M35, an open cluster in
Gemini Comments Nearby Scenery
A map of the star field. Magnitudes are given without
a decimal point, e.g. 67 is to be interpreted as magnitude 6.7.
How to Find It
Go north from the final two stars of the three that form Castor's foot. The cluster lies to the west (right on the map) of the 6th magnitude star shown on the close-up map.
Philip Harrington, in Touring the Universe through Binoculars, refers to this as "one of the premier open clusters of the northern winter sky," and states that it "may even be seen with the unaided eye on crystal clear nights." Not! A lovely sight through an 8-inch telescope, this cluster strikes me as a distinctly unimpressive subject for binoculars, even under dark-sky conditions. The most prominent four members form a shape like a much-reduced Canis Major. Three of these are 8th magnitude stars, while the most southern is an unresolved triplet of dimmer stars adding up to about the same brightness. Don't bother trying to find this one from a light-polluted location unless all the other factors are in your favor -- no moon, good weather, and M35 near the meridian.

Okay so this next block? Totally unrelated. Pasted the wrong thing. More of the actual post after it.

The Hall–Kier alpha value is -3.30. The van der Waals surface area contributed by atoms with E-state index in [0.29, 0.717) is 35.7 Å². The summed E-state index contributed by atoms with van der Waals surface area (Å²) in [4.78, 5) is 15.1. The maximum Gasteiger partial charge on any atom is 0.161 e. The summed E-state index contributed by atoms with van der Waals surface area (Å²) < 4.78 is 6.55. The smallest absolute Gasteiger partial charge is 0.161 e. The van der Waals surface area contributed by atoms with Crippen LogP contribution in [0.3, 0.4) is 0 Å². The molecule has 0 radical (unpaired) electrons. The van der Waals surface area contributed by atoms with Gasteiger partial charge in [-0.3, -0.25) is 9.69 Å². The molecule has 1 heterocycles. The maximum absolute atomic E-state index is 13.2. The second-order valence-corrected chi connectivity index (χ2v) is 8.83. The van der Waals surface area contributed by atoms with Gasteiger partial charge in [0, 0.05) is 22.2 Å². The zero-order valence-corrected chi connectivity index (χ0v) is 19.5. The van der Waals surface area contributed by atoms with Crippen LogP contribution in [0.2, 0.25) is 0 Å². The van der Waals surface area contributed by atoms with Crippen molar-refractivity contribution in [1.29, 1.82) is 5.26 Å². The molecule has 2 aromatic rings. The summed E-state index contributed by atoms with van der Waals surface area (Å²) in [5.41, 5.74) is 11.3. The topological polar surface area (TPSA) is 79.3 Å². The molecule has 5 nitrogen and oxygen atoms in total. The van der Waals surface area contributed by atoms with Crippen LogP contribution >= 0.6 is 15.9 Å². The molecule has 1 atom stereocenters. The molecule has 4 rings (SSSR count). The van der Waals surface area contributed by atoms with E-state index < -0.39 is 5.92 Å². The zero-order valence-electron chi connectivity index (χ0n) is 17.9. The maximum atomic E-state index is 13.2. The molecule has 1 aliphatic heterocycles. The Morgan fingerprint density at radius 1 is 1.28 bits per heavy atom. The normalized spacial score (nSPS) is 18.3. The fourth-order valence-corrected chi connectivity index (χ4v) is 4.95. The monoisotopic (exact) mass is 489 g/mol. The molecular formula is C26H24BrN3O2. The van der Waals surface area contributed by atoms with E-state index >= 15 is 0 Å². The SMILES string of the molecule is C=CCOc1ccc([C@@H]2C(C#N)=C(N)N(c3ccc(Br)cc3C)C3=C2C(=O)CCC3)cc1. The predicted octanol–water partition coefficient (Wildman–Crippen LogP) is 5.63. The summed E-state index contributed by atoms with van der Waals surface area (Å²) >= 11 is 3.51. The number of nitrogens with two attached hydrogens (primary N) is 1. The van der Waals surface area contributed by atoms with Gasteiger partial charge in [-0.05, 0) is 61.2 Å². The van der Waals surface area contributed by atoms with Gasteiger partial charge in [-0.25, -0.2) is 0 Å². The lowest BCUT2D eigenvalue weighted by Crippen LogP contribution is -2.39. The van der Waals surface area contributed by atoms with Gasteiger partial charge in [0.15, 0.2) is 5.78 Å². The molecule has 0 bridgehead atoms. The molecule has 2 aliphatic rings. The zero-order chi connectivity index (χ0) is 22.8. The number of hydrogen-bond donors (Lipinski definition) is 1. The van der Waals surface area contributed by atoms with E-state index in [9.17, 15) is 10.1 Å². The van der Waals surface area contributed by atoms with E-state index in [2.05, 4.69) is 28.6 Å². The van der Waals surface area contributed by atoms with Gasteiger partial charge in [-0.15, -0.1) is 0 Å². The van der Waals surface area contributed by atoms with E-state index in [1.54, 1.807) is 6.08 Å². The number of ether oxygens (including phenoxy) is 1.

In the same region of the sky are M36, M37, and M38 in Auriga. None of these are particularly easy to find or exceptionally pleasurable to look at through binoculars, although M36 at least looks like something other than a random part of the star field, appearing like a soft cloud of mist under dark-sky conditions.
60-degree field of view
Data (Janes, Duke, and Lynga, 1987) RA 06 09 dec +24 20 total V magnitude 5.1 NGC number 2168 Trumpler class III 3 r angular diameter 25' distance 850 pc age (Myr) 120 integrated B-V .21 observed stars 434 earliest sp. class B3 brightest star 8.0
(c) Copyright 1998 Benjamin Crowell. All right reserved.
Photos from the Digitized Sky Survey, stdatu.stsci.edu/dss/dss_form.html
Sky maps created by Your Sky, www.fourmilab.com